MCB Characteristic Curves

    Characteristic curve is the curve between release current and tripping time. MCB have 
    • Type B characteristic curves.
    • Type C characteristic curves.
    • Type D characteristic curves. 
    They are shown below,
    MCB Characteristic Curves
    The classification of Type B, C or D is based on fault current rating at which magnetic operation occurs to provide short time protection (typically less than 100ms) against short circuits. It is important that equipment having high inrush currents should not cause the circuit-breaker to trip unnecessarily, and yet the device should trip in the event of a short-circuit current that could damage the circuit cables. 

    Type B devices are generally suitable for domestic applications. They may also be used in light commercial applications where switching surges are low or non-existent. Type B devices are designed to trip at fault currents of 3-5 tomes rated current. For example a 10A device will trip at 30-50A. 

    Type C devices are the normal choice for commercial and industrial applications where fluorescent lighting, motors etc. are in use. Type C devices are designed to trip at 5-10 times In (50-100A for a 10A device). 

    Type D devices have more limited applications, normally in Industrial use where high inrush currents may be expected. Examples include large battery charging systems, winding motors, transformers, X-ray machines and some types of discharge lighting. Type D devices are designed to trip at 10-20 times (100-200A for a 10A device). 

    Normal cable ratings relate to continuous service under specified installation conditions. Cables will, of course, carry higher currents for a short time without suffering permanent damage. Type B and C circuit breakers can generally be selected to achieve tripping times that will protect the circuit conductors against normal surge currents in accordance with BS 7671. This is more difficult to achieve with Type D devices, which may require a lower earth loop impedance (Zs) to achieve tile operating times required by Regulation 413-02-08.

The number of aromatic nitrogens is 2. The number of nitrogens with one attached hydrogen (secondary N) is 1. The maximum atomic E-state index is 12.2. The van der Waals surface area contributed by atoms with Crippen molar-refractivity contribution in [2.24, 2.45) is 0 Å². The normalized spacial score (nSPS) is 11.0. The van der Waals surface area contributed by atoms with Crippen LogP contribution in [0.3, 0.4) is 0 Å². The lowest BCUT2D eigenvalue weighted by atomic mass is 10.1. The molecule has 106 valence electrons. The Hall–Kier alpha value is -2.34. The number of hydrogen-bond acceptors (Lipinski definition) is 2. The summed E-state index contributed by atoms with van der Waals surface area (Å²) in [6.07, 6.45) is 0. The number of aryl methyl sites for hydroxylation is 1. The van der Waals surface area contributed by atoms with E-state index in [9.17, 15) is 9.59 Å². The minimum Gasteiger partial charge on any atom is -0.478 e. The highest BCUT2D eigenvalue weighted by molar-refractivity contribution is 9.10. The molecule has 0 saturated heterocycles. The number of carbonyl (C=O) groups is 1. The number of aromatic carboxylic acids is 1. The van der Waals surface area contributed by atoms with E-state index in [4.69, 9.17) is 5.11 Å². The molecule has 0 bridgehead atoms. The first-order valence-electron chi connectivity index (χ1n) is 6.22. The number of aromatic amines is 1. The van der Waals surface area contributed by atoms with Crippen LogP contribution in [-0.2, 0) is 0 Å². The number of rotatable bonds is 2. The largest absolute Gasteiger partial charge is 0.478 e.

Surge currents

    Surge currents in domestic installations are generally low, so that a Type B device is adequate. For example Inrush currents associated with one or two fluorescent fittings or the compressor motor in a refrigerator/freezer are unlikely to cause unwanted tripping. Fluorescent and other discharge lamps produce surge currents and while one or two fluorescent lamps are unlikely to cause a problem, the block switching of a number of fluorescent lamps

    In a shop, office or factory can produce substantial inrush currents. For this reason Type C devices are recommended for these applications. 

    The magnitude of the surge current will depend on the lamp rating, starting system and type of control gear used in the luminaires. Reputable MCB manufacturers produce tables listing the number of fittings of a particular make and type that can be used with their devices. 

    Unwanted Tripping of MCB

    Sometimes failure of tungsten filament lamps can trip Type B circuit breakers in domestic and retail environments. This is caused by high arcing currents occurring at the time of failure and is generally associated with inferior quality lamps. If possible the user should be encouraged to use better quality lamps. If the problem persists then one of the measurement listed below should be considered. 

    A Type C device may be substituted for a Type B device where unwanted tripping persists, especially in commercial applications. Alternatively it may be possible to use a higher rating Type B MCB, say 10A rather than 6A. Whichever solution is adopted, the installation must be in accordance with BS 7671. 

    A change from Type C to Type D devices should only be taken after careful consideration of the installation conditions, in particular the operating times required by Regulation. 

    Other Considerations

    The importance of selecting circuit-breakers from reputable manufacturers cannot be over emphasised. Some imported products, claiming to have a 6kA short-circuit capacity, had failed dramatically under test. In contrast the test procedures followed in British ASCTA (Association of Short Circuit Testing Authorities) laboratories are among the most suitable in the world. 

    Type B devices should only be used in domestic situations where high inrush currents are unlikely and Type C devices should be used in all other situations.